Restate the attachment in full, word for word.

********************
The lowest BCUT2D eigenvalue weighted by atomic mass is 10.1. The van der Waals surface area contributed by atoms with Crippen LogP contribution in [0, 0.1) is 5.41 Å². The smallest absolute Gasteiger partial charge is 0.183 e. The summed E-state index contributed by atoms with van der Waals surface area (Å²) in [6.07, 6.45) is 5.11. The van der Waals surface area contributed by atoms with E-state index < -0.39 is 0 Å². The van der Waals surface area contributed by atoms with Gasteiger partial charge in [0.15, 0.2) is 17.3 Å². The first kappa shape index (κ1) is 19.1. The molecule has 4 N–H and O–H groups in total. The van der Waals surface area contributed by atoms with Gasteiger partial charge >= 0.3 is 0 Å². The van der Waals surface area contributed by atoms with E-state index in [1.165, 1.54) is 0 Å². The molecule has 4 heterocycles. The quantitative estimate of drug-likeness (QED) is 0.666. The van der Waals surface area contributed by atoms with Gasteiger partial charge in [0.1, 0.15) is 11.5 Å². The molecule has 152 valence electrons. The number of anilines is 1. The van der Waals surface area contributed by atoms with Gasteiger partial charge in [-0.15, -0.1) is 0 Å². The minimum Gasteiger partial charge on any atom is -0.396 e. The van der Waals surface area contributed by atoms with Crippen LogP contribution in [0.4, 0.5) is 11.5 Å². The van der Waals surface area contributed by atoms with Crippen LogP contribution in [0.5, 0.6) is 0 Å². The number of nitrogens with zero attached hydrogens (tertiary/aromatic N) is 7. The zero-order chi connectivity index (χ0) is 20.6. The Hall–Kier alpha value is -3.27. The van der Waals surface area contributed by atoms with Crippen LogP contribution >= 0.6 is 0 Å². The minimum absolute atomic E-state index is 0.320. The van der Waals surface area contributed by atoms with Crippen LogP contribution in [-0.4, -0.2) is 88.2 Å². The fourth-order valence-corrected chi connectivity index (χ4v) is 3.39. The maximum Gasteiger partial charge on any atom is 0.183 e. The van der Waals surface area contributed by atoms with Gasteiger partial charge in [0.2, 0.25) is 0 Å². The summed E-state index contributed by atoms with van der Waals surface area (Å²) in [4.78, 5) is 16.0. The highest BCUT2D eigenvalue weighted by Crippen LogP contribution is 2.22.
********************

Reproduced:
The lowest BCUT2D eigenvalue weighted by atomic mass is 10.1. The van der Waals surface area contributed by atoms with Crippen LogP contribution in [0, 0.1) is 5.41 Å². The smallest absolute Gasteiger partial charge is 0.183 e. The summed E-state index contributed by atoms with van der Waals surface area (Å²) in [6.07, 6.45) is 5.11. The van der Waals surface area contributed by atoms with E-state index < -0.39 is 0 Å². The van der Waals surface area contributed by atoms with Gasteiger partial charge in [0.15, 0.2) is 17.3 Å². The first kappa shape index (κ1) is 19.1. The molecule has 4 N–H and O–H groups in total. The van der Waals surface area contributed by atoms with Gasteiger partial charge >= 0.3 is 0 Å². The van der Waals surface area contributed by atoms with E-state index in [1.165, 1.54) is 0 Å². The molecule has 4 heterocycles. The quantitative estimate of drug-likeness (QED) is 0.666. The van der Waals surface area contributed by atoms with Gasteiger partial charge in [0.1, 0.15) is 11.5 Å². The molecule has 152 valence electrons. The number of anilines is 1. The van der Waals surface area contributed by atoms with Gasteiger partial charge in [-0.15, -0.1) is 0 Å². The minimum Gasteiger partial charge on any atom is -0.396 e. The van der Waals surface area contributed by atoms with Crippen LogP contribution in [0.4, 0.5) is 11.5 Å². The van der Waals surface area contributed by atoms with Crippen LogP contribution in [0.5, 0.6) is 0 Å². The number of nitrogens with zero attached hydrogens (tertiary/aromatic N) is 7. The zero-order chi connectivity index (χ0) is 20.6. The Hall–Kier alpha value is -3.27. The van der Waals surface area contributed by atoms with Crippen LogP contribution >= 0.6 is 0 Å². The minimum absolute atomic E-state index is 0.320. The van der Waals surface area contributed by atoms with Crippen LogP contribution in [-0.4, -0.2) is 88.2 Å². The fourth-order valence-corrected chi connectivity index (χ4v) is 3.39. The maximum Gasteiger partial charge on any atom is 0.183 e. The van der Waals surface area contributed by atoms with Gasteiger partial charge in [0.2, 0.25) is 0 Å². The summed E-state index contributed by atoms with van der Waals surface area (Å²) in [4.78, 5) is 16.0. The highest BCUT2D eigenvalue weighted by Crippen LogP contribution is 2.22.